The rise of celebrity and social media culture has formed a dangerous trend of beauty and health hacks. Rumours about natural remedies with the potential to cure women’s health problems, such as vaginal dryness, have been circulating in recent years. But is there actually any truth to them?
Reduced oestrogen hormone levels are the primary cause of vaginal dryness–also known as atrophic vaginitis – and is often triggered by menopause, childbirth, depression and more. A decrease in vaginal lubrication can lead to burning and itching, which can be extremely irritating and uncomfortable.
Although this is very common, the stigma surrounding this topic means many women suffer in silence. Previous research found that half of women aged 45-65 who had recently experienced ‘the change’ hadn’t consulted a healthcare professional about their menopausal symptoms.
It’s very important not to leave persistent vaginal dryness untreated. As well as causing you stress and aggravation, it can have a big impact on your sex life. The dryness can make intercourse uncomfortable and even painful. In turn, this can make it difficult to orgasm and lead to a complete loss of libido.
A study revealed that 17% of women aged between 18 and 50 had encountered problems with vaginal dryness during sex, even before the menopause had taken place. A quarter of women aged 50-59 experienced vaginal dryness problems during sex and 16% felt some pain.
There are several doctor-recommended therapies to ease vaginal dryness, but people are still looking to natural fixes with endorsements from their favourite celebrities.
I can see how it’s tempting to try a natural remedy in the comfort of your own home, instead of being examined by a doctor, which many can find embarrassing. But the vagina is incredibly sensitive and experimenting with treatments that aren’t actually proven to work could worsen the symptoms and possibly lead to infections.
A change in diet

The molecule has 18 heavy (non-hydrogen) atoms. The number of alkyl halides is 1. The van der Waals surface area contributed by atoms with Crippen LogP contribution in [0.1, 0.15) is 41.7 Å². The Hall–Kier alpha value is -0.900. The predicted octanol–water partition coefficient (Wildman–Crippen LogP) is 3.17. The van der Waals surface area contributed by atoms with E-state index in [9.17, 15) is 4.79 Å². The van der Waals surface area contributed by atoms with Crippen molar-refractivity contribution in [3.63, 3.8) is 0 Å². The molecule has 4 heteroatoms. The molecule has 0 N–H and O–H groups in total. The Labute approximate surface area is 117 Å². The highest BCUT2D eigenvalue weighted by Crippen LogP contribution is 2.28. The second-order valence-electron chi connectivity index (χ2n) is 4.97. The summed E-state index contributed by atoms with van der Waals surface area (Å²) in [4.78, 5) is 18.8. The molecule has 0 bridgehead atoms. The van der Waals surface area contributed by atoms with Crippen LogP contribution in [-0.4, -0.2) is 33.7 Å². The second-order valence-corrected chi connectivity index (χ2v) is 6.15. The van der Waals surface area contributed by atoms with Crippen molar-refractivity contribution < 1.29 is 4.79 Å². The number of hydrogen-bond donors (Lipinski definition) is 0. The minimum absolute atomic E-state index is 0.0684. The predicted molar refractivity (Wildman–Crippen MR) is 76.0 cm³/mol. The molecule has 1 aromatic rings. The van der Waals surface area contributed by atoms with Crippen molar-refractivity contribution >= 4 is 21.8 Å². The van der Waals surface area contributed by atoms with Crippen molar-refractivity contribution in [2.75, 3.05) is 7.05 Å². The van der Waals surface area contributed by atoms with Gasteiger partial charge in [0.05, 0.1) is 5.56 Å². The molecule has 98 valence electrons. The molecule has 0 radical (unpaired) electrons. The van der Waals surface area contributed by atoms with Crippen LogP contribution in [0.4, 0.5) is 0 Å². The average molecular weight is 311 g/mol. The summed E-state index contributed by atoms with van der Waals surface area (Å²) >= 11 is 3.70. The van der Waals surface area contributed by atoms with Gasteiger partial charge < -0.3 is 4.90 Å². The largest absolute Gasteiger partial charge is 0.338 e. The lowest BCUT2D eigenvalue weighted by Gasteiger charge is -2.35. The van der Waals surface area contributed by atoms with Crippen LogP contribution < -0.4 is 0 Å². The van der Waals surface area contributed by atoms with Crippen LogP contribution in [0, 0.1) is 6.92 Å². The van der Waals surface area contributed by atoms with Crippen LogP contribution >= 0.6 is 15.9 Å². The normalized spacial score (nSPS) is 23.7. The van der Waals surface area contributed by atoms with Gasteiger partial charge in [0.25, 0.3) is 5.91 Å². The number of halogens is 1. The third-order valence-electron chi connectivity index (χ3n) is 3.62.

Online discussions have suggested a change of diet can ease or solve vaginal dryness. Can tailoring your diet by including certain ingredients really have that much of an effect?
It’s no secret that drinking the recommended eight glasses of water a day is good for your body, including the vagina. Failing to drink enough water could make the vagina drier, but if your dryness is caused by something else, increasing your daily H2O intake isn’t likely to cure it.
Black cohosh is a herbal supplement some believe can ease vaginal dryness. However, there is no scientific evidence to support this.
Soy contains plant-derived phytoestrogen, a compound that mimics oestrogen but is weaker. Because of this, it’s believed that eating soy products such as edamame and tofu can help vaginal dryness.
A previous study conducted in Israel discovered that 82% of the women (aged between 43 and 65) that took part experienced a significant reduction of vaginal dryness after consuming a soy-rich diet, although the actual amount of soy was not reported.
However, a more recent study showed that soy isoflavones didn’t make any noticeable changes to symptoms of vaginal dryness.
The Vitamin E Kardashian trend
Thanks to the advice of Khloe Kardashian, a trend of applying vitamin E oil to the vagina emerged in 2016. The reality star posted online that this treatment can combat dryness and ease irritation.
A study found that vitamin E suppositories improved the symptoms of vaginal atrophy, including vaginal dryness, but the results didn’t differ much from the effects of using oestrogen cream.
However, many medical professionals were quick to warn that if you don’t suffer from atrophic vaginitis, applying vitamin E oil to healthy skin could cause irritation. And if you have ongoing vaginal dryness pre-menopause, you should see a doctor.
Vitamin E oil can potentially work as a natural lubricator and moisturiser for post-menopausal women. But there are many different forms and strengths of it, which can influence the results. It’s important to discuss this with your GP to determine whether it’s suitable.
Vitamin E oil can also breakdown latex condoms, so the two shouldn’t be used together.
It’s crucial to do a patch test on your skin before using it. Otherwise, you might discover that you’re allergic to vitamin E oil after applying it to your genitals.
Natural lubricant alternatives
Ever since Gwyneth Paltrow’s lifestyle publication Goop announced that lube is ‘toxic’, many have been on the hunt for natural alternatives.